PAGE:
A Daughter’s Words

In November 2020, a friend of mine, Cherie Messore, currently Sr. Manager of Public Relations at Spectrum Health and Human Services located in Western New York, read the desperation in a question I had asked on my personal Facebook page.

It inspired her to write a post for the company’s blog:

November is National Family Caregiver Month

A former co-worker recently posted this on her social media:

Feeling trapped, caged. Is this a normal reaction to caregiving? (Asking for the friend I used to be to myself.)

She is the caregiver to her elderly mother who is bedridden, deprived of her sight, and suffers from a variety of maladies that also spur bouts of delirium. This breaks my heart. I remember both mother and daughter as vibrant, artistically talented women, who loved their life sharing a charming cabin in a rural community.

Illness and long life are taking their toll on the mother, and the dutiful daughter thrust into the role of caregiver is wrapped in the commitment – and guilt – inherent to this responsibility.

November is National Family Caregivers Month, a time to reflect on and support the millions of family caregivers who give their love, their time, their patience, and their energy to caring for a family member in their homes.

Are you picturing a soft-focused, gentle picture, of caregiver and patient smiling over the Scrabble board as they strengthen their bonds of love and togetherness? It’s rarely like that.

Read the rest of Cherie’s article HERE.

Hearing that my mother had recently passed, Cherie invited me to write a postscript to her original piece for the Spectrum Health and Human Services’ blog. It’s early days, my reflections still confused and raw, but I agreed, struggled, thought I might give up, but did somehow manage it.

Cherie has kindly let me post the result here on my blog, too.

A Daughter’s Words

The caregiving journey I embarked on without knowing where I was going, recently, finally, and suddenly, reached its destination.

My mother died this past October, at the age of 92. We had lived together for 31 ½ years since she had given me a home after the breakup of my marriage. We shared a house and so much more, not always harmoniously, but never without forgiveness and friendship, because we realized the refuge we had in each other.

Hoping she would live a long life, it was always my intention to be my mom’s caregiver, a natural reciprocation of all she had done for me. That objective wasn’t much of a sacrifice while she could still be left alone, walk, read, and write out her favorite quotes, draw and paint, sing, play cards, make chicken soup, feed the kitties and watch their TV—the birds outside on the feeders—as happily as Wheel of Fortune and Jeopardy on our Samsung 16” screen. Even when she had to use a cane, then a walker, eventually a wheelchair, was incontinent and needed help showering, she was unchanged in her mind and heart. She continued to enjoy talking about her past, politics, nature, and old-time movie stars, with an appetite for good food and the flavors of life in general.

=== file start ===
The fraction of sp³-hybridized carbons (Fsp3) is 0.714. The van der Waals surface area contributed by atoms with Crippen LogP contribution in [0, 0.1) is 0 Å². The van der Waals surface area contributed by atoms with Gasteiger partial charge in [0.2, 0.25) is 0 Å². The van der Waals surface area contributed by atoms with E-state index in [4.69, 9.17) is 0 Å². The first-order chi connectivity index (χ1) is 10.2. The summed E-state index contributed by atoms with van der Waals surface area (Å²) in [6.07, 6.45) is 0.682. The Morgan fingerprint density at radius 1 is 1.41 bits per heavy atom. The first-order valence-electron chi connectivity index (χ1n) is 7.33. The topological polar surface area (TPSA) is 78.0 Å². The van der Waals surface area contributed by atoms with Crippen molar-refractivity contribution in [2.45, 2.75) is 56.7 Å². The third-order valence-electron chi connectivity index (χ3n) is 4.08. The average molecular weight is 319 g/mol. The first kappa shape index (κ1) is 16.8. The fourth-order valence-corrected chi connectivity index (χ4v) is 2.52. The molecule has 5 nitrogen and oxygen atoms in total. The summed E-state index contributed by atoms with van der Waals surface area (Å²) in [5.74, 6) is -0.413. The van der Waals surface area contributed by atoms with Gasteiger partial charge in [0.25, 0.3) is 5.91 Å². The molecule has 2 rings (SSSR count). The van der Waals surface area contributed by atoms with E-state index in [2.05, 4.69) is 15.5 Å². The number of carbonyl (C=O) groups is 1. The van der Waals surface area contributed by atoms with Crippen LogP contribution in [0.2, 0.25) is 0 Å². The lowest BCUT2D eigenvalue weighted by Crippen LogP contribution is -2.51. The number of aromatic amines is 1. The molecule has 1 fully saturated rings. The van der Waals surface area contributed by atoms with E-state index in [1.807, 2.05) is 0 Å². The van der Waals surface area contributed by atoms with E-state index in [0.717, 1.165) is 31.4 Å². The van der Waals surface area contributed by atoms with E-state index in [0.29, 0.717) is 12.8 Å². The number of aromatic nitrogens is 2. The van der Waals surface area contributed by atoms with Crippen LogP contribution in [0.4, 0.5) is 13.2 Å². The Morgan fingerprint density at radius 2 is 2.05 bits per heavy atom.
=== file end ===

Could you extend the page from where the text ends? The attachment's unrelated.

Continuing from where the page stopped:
When the spells of delirium began, my mom’s limitations increased and so did the restrictions on my life. In the last few years, she became bedridden and blind. The delirium accused me of awful things and sometimes pulled me into its insanity. When she wasn’t delusional, she was more demanding than companionable, unrecognizable from the woman who was so enduring, a widow for 35 years, the mother I admired, the friend I always counted on.

Sometimes I would think, you’ll regret being angry with her, saying what you did, and taking time for yourself while it was running out with her.

The journey was a long one, especially as it went through a succession of dark tunnels, misunderstanding, resentment, and exhaustion traveling with us. There were too many times I wanted to pull the alarm so it would stop, no matter a desperate, screeching stop as long as I could get off. I also knew I couldn’t do that and on and on we went, as it felt, further and further from any chance of reviving the unconditional love between us.

Then the journey took a turn. It happened in the early hours of a Sunday morning while I was sleeping, so I didn’t realize until I woke my mom and she could hardly swallow or speak. She had lost so much along the way, but the ability to express herself verbally was the worst. Once, trying to say something to me that I just couldn’t understand, she wept more intensely than I had seen her do over any of her other disabilities.

When the end came, despite deep sadness, there was a light at the end of the tunnel, all those tunnels. For my mom it was the light of her spirit lifting out of her useless body to begin a journey I could not, did not want to, make yet.

For me, what was illuminated was my life as I had to go on with it, switching back to the platform of myself, the profound gift that, through the best and the worst, my mother had given me.

I have walked that long road to freedom. I have tried not to falter; I have made missteps along the way. But I have discovered the secret that after climbing a great hill, one only finds that there are many more hills to climb. I have taken a moment here to rest, to steal a view of the glorious vista that surrounds me, to look back on the distance I have come. But I can only rest for a moment, for with freedom come responsibilities, and I dare not linger, for my long walk is not ended.

~ Nelson Mandela from his autobiography, Long Walk to Freedom

Painting by June M. DiGiacomo

You Moved Through the Fair